It’s the End of Type as We’ve Known it.

You’ve no doubt heard that Adobe products will no longer support Type1 fonts. Although Photoshop support ended in November 2021, January 2023 will end support for InDesign. Having had a mac, and fonts, since 1992… I have designed hundreds if not thousands, of projects built with Type1 fonts which comprise the majority of the thousands of fonts I own on my computers.

I was recently working on edits to a book and was having numerous problems with the Type1 fonts ScalaSans and Minion Pro. I decided to use the Adobe Cloud Open Type versions, but alas it did not include the small caps, ornaments or the figures… all of which I had used in Character and Paragraph Styles for the project. Which meant I had to rebuild the style sheets that used these fonts with the Adobe OpenType versions and give up on some of the features that made me choose that typeface in the first place. 🙁

This led to hours and hours of research about what exactly was going to happen in January! Oy.

After watching a few videos and reading numerous articles I identified all the Type1 fonts on my systems and pulled them into a collection (FontBook) or removed them from the system (FontExplorer – which is also being discontinued! I am so sad, it has been THE BEST MOST SOLID FONT MANAGEMENT SOFTWARE EVER IMHO). I won’t be using them on projects going forward and didn’t want them gumming up my fonts menus.

I also decided that rather than sell my mid2012 MacBookPro running CS6 I am going to keep it to edit legacy projects with OSX intact. How long this will be a viable solution is dependent on several factors, but with a souped up SSD drive inside… I am hoping it will be very stable.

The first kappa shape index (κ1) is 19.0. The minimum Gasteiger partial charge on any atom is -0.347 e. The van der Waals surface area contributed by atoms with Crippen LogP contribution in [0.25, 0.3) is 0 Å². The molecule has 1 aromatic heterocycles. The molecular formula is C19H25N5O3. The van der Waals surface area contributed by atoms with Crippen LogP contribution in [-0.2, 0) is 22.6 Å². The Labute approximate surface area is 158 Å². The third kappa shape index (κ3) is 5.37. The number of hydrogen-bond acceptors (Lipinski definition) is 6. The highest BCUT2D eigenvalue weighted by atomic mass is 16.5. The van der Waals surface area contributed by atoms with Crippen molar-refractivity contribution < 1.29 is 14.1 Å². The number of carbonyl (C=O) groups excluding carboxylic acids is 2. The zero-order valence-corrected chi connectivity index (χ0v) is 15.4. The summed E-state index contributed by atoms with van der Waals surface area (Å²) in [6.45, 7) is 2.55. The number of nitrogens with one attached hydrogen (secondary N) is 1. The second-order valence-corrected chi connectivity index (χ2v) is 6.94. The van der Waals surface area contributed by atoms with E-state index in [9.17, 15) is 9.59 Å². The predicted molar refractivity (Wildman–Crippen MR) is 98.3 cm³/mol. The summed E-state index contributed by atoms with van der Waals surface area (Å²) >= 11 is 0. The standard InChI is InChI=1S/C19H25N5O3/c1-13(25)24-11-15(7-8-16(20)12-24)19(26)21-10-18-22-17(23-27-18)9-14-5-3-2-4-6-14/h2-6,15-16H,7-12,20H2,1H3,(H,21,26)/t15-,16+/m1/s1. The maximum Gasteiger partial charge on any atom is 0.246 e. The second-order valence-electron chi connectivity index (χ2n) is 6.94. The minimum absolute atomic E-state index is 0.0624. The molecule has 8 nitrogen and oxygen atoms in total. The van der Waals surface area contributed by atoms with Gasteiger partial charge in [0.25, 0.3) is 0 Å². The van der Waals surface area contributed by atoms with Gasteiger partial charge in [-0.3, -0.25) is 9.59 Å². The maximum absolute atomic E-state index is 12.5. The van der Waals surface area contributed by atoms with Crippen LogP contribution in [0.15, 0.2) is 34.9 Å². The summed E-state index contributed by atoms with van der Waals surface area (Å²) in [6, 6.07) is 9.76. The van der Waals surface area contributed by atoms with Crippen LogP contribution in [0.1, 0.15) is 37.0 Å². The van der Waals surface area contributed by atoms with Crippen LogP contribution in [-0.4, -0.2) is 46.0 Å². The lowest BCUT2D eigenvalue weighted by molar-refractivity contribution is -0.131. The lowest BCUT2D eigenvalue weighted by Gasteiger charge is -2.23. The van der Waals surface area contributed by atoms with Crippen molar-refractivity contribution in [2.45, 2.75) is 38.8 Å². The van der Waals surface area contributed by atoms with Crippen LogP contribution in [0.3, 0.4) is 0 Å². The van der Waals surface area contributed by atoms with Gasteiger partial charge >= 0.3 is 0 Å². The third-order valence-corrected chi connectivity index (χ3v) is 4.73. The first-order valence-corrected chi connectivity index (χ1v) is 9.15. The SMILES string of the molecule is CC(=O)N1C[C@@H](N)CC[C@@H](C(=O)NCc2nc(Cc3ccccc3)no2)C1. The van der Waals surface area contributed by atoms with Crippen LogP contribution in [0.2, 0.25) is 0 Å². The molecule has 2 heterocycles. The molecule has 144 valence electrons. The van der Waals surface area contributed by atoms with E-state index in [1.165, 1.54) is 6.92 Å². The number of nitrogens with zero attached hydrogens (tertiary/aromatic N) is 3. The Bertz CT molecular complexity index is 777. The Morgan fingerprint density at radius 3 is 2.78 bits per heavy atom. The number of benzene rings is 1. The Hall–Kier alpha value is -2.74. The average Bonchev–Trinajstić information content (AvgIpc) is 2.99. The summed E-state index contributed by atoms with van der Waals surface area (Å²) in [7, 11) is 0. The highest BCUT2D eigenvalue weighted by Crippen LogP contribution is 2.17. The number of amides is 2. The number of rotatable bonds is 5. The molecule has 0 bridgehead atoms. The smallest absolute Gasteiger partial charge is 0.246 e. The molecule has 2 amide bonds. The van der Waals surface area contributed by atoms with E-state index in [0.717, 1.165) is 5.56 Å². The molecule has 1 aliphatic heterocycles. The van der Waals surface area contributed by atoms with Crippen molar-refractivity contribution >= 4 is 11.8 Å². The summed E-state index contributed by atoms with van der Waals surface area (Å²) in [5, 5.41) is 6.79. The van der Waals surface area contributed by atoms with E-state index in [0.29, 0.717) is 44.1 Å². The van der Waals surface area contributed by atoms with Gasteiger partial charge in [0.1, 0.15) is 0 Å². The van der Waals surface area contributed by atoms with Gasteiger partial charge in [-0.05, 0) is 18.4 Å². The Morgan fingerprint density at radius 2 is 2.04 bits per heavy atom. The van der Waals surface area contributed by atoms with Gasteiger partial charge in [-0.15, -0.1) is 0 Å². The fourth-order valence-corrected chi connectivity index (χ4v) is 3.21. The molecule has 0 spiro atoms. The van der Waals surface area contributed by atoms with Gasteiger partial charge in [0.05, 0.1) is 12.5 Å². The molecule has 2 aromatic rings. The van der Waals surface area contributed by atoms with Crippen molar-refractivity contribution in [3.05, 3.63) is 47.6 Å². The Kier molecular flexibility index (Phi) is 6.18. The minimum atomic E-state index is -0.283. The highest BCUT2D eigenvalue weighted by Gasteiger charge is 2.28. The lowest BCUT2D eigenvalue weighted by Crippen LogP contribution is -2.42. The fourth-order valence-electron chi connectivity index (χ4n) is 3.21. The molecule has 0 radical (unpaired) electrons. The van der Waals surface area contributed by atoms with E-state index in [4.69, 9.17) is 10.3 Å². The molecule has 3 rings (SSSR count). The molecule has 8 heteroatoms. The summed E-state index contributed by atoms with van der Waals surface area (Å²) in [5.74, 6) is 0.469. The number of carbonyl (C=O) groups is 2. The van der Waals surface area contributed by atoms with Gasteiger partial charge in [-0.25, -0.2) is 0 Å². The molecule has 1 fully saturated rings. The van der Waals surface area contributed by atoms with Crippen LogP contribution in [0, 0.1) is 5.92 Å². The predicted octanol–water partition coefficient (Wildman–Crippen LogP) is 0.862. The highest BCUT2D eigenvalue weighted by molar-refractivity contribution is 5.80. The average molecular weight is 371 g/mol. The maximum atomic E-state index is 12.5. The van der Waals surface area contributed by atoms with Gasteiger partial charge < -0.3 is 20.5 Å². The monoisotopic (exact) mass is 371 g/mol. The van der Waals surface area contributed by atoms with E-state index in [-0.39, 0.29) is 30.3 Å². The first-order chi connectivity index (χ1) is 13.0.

To sum up what I have learned over the past few weeks, the challenge will be in editing and repurposing files built with Type1 fonts.In order to edit a file built with a Type1 font after January 2023:

  1. You will have to substitute the font in InDesign CC as Adobe will no longer “see” the Type1 font on your system.
  2. If you substitute for the OpenType version (on your hard drive) of your Type1 font you will very, very, likely have reflow issues.. Some OpenType versions are completely different!
  3. You can edit the file on an older system and the pdf will work just fine in InDesign or other software that can handle a pdf.

If you have the original purchase receipt you may be able to get an upgrade via the foundry, for a discount. Sadly I do not think this is a viable option for many individuals and businesses. Who has a receipt for a font that was purchased on a floppy disk? Who keeps emails for 20 years?

Software exists to convert a Type1 font to OpenType. Here are some caveats:

  1. Your conversion done on your desktop may not match other conversions. This may start a chain of nightmares when sending files to printers.
  2. Web based converters cannot handle Mac Type1 but they can handle windows.

How about the future? As of today Mac OS 12.5 still recognizes Type1 fonts but that might not always be true. I will not be using Type1 fonts in any project except for maybe personal stuff.

I think the best our design/print community can do is to prepare for longer times to prep files and make edits to projects created with Type1 fonts, and if possible keep a legacy machine going for those edits. By talking to customers now you can prepare them for the time and costs involved in this transition. And for goodness sake, don’t give this time away!

I am a big believer in not leaving things to the last minute. And if you have down time and know about projects that will come in for edits after January 2023… take a look now and see what you will be up against. 

Join the thousands that have purchased “Designing for Print, the Art & Science”!

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